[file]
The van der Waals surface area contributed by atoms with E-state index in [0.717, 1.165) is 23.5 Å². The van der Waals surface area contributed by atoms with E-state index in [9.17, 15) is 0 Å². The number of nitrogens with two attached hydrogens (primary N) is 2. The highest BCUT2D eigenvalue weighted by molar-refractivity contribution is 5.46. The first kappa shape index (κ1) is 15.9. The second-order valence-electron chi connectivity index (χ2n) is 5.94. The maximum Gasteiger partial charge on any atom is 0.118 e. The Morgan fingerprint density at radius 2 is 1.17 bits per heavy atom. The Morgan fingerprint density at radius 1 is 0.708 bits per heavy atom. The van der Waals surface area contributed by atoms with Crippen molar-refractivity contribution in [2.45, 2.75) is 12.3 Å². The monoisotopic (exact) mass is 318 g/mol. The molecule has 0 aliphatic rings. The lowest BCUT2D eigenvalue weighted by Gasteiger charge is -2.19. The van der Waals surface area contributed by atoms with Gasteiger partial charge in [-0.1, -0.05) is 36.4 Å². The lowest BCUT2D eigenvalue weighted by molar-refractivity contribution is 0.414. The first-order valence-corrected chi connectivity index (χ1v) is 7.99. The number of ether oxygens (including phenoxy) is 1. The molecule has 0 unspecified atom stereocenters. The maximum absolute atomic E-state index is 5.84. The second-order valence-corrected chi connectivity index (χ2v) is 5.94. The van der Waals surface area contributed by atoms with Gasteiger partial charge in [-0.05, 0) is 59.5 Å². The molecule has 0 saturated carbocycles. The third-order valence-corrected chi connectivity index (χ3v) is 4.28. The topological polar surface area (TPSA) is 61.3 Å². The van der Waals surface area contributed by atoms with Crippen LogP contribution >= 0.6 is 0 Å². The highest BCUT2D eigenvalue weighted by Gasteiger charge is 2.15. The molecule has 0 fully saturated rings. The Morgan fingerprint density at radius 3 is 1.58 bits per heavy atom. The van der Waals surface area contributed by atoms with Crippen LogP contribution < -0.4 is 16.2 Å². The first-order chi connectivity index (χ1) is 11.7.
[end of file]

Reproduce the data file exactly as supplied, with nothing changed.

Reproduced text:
The van der Waals surface area contributed by atoms with E-state index in [0.717, 1.165) is 23.5 Å². The van der Waals surface area contributed by atoms with E-state index in [9.17, 15) is 0 Å². The number of nitrogens with two attached hydrogens (primary N) is 2. The highest BCUT2D eigenvalue weighted by molar-refractivity contribution is 5.46. The first kappa shape index (κ1) is 15.9. The second-order valence-electron chi connectivity index (χ2n) is 5.94. The maximum Gasteiger partial charge on any atom is 0.118 e. The Morgan fingerprint density at radius 2 is 1.17 bits per heavy atom. The Morgan fingerprint density at radius 1 is 0.708 bits per heavy atom. The van der Waals surface area contributed by atoms with Crippen molar-refractivity contribution in [2.45, 2.75) is 12.3 Å². The monoisotopic (exact) mass is 318 g/mol. The molecule has 0 aliphatic rings. The lowest BCUT2D eigenvalue weighted by Gasteiger charge is -2.19. The van der Waals surface area contributed by atoms with Gasteiger partial charge in [-0.1, -0.05) is 36.4 Å². The lowest BCUT2D eigenvalue weighted by molar-refractivity contribution is 0.414. The first-order valence-corrected chi connectivity index (χ1v) is 7.99. The number of ether oxygens (including phenoxy) is 1. The molecule has 0 unspecified atom stereocenters. The maximum absolute atomic E-state index is 5.84. The second-order valence-corrected chi connectivity index (χ2v) is 5.94. The van der Waals surface area contributed by atoms with Gasteiger partial charge in [-0.05, 0) is 59.5 Å². The molecule has 0 saturated carbocycles. The third-order valence-corrected chi connectivity index (χ3v) is 4.28. The topological polar surface area (TPSA) is 61.3 Å². The van der Waals surface area contributed by atoms with Crippen LogP contribution >= 0.6 is 0 Å². The highest BCUT2D eigenvalue weighted by Gasteiger charge is 2.15. The molecule has 0 fully saturated rings. The Morgan fingerprint density at radius 3 is 1.58 bits per heavy atom. The van der Waals surface area contributed by atoms with Crippen LogP contribution < -0.4 is 16.2 Å². The first-order chi connectivity index (χ1) is 11.7.